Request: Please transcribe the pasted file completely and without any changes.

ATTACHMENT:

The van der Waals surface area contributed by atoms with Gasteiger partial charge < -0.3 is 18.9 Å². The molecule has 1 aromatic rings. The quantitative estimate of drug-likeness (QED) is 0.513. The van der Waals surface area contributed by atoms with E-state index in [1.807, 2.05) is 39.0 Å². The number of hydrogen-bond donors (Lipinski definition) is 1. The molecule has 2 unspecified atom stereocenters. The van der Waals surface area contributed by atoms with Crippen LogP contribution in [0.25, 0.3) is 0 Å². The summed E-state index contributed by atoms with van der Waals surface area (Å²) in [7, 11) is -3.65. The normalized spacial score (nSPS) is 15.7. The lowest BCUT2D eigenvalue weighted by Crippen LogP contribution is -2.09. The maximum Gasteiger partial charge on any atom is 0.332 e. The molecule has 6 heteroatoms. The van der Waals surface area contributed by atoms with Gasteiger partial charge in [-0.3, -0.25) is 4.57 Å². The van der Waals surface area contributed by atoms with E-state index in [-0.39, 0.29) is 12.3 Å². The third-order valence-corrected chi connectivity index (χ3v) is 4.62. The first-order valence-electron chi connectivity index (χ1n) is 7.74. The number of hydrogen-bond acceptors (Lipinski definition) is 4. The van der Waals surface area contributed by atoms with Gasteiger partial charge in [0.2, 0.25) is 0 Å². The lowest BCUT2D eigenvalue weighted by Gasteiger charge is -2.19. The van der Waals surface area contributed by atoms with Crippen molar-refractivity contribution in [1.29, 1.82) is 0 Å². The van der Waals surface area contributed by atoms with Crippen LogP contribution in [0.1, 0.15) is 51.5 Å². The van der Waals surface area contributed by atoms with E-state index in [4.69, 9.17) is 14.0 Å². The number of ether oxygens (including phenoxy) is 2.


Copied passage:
The van der Waals surface area contributed by atoms with Gasteiger partial charge < -0.3 is 18.9 Å². The molecule has 1 aromatic rings. The quantitative estimate of drug-likeness (QED) is 0.513. The van der Waals surface area contributed by atoms with E-state index in [1.807, 2.05) is 39.0 Å². The number of hydrogen-bond donors (Lipinski definition) is 1. The molecule has 2 unspecified atom stereocenters. The van der Waals surface area contributed by atoms with Crippen LogP contribution in [0.25, 0.3) is 0 Å². The summed E-state index contributed by atoms with van der Waals surface area (Å²) in [7, 11) is -3.65. The normalized spacial score (nSPS) is 15.7. The lowest BCUT2D eigenvalue weighted by Crippen LogP contribution is -2.09. The maximum Gasteiger partial charge on any atom is 0.332 e. The molecule has 6 heteroatoms. The van der Waals surface area contributed by atoms with Gasteiger partial charge in [-0.3, -0.25) is 4.57 Å². The van der Waals surface area contributed by atoms with E-state index in [-0.39, 0.29) is 12.3 Å². The third-order valence-corrected chi connectivity index (χ3v) is 4.62. The first-order valence-electron chi connectivity index (χ1n) is 7.74. The number of hydrogen-bond acceptors (Lipinski definition) is 4. The van der Waals surface area contributed by atoms with Gasteiger partial charge in [0.2, 0.25) is 0 Å². The lowest BCUT2D eigenvalue weighted by Gasteiger charge is -2.19. The van der Waals surface area contributed by atoms with Crippen molar-refractivity contribution in [1.29, 1.82) is 0 Å². The van der Waals surface area contributed by atoms with Crippen LogP contribution in [0.1, 0.15) is 51.5 Å². The van der Waals surface area contributed by atoms with E-state index in [4.69, 9.17) is 14.0 Å². The number of ether oxygens (including phenoxy) is 2.